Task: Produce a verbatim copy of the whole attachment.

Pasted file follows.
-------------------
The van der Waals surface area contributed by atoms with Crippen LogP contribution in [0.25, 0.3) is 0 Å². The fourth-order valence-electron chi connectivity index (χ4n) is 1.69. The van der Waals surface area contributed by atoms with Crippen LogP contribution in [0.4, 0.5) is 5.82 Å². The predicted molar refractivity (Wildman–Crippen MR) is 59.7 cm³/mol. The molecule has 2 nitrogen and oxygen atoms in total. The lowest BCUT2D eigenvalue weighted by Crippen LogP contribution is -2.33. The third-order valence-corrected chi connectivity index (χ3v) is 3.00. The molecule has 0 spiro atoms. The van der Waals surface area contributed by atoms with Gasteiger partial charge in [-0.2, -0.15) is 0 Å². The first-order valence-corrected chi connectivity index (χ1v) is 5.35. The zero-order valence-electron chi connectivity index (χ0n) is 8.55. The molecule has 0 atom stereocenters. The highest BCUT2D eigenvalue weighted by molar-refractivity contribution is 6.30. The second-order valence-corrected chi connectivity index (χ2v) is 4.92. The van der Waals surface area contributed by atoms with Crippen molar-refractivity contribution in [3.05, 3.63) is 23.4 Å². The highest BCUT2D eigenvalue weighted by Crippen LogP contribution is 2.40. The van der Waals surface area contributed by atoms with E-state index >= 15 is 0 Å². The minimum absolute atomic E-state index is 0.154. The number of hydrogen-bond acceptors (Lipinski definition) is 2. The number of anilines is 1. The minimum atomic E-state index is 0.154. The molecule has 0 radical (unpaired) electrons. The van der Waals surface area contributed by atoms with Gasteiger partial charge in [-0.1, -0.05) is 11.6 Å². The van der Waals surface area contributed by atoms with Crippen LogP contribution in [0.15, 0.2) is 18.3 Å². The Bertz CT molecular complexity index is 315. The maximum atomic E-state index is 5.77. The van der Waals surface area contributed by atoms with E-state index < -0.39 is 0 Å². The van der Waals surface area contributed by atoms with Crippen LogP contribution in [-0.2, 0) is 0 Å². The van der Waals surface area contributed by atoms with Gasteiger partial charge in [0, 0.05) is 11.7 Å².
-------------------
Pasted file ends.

The van der Waals surface area contributed by atoms with Crippen LogP contribution in [0.25, 0.3) is 0 Å². The fourth-order valence-electron chi connectivity index (χ4n) is 1.69. The van der Waals surface area contributed by atoms with Crippen LogP contribution in [0.4, 0.5) is 5.82 Å². The predicted molar refractivity (Wildman–Crippen MR) is 59.7 cm³/mol. The molecule has 2 nitrogen and oxygen atoms in total. The lowest BCUT2D eigenvalue weighted by Crippen LogP contribution is -2.33. The third-order valence-corrected chi connectivity index (χ3v) is 3.00. The molecule has 0 spiro atoms. The van der Waals surface area contributed by atoms with Gasteiger partial charge in [-0.2, -0.15) is 0 Å². The first-order valence-corrected chi connectivity index (χ1v) is 5.35. The zero-order valence-electron chi connectivity index (χ0n) is 8.55. The molecule has 0 atom stereocenters. The highest BCUT2D eigenvalue weighted by molar-refractivity contribution is 6.30. The second-order valence-corrected chi connectivity index (χ2v) is 4.92. The van der Waals surface area contributed by atoms with Crippen molar-refractivity contribution in [3.05, 3.63) is 23.4 Å². The highest BCUT2D eigenvalue weighted by Crippen LogP contribution is 2.40. The van der Waals surface area contributed by atoms with E-state index >= 15 is 0 Å². The minimum absolute atomic E-state index is 0.154. The number of hydrogen-bond acceptors (Lipinski definition) is 2. The number of anilines is 1. The minimum atomic E-state index is 0.154. The molecule has 0 radical (unpaired) electrons. The van der Waals surface area contributed by atoms with Gasteiger partial charge in [-0.1, -0.05) is 11.6 Å². The van der Waals surface area contributed by atoms with Crippen LogP contribution in [0.15, 0.2) is 18.3 Å². The Bertz CT molecular complexity index is 315. The maximum atomic E-state index is 5.77. The van der Waals surface area contributed by atoms with E-state index < -0.39 is 0 Å². The van der Waals surface area contributed by atoms with Crippen LogP contribution in [-0.2, 0) is 0 Å². The van der Waals surface area contributed by atoms with Gasteiger partial charge in [0, 0.05) is 11.7 Å².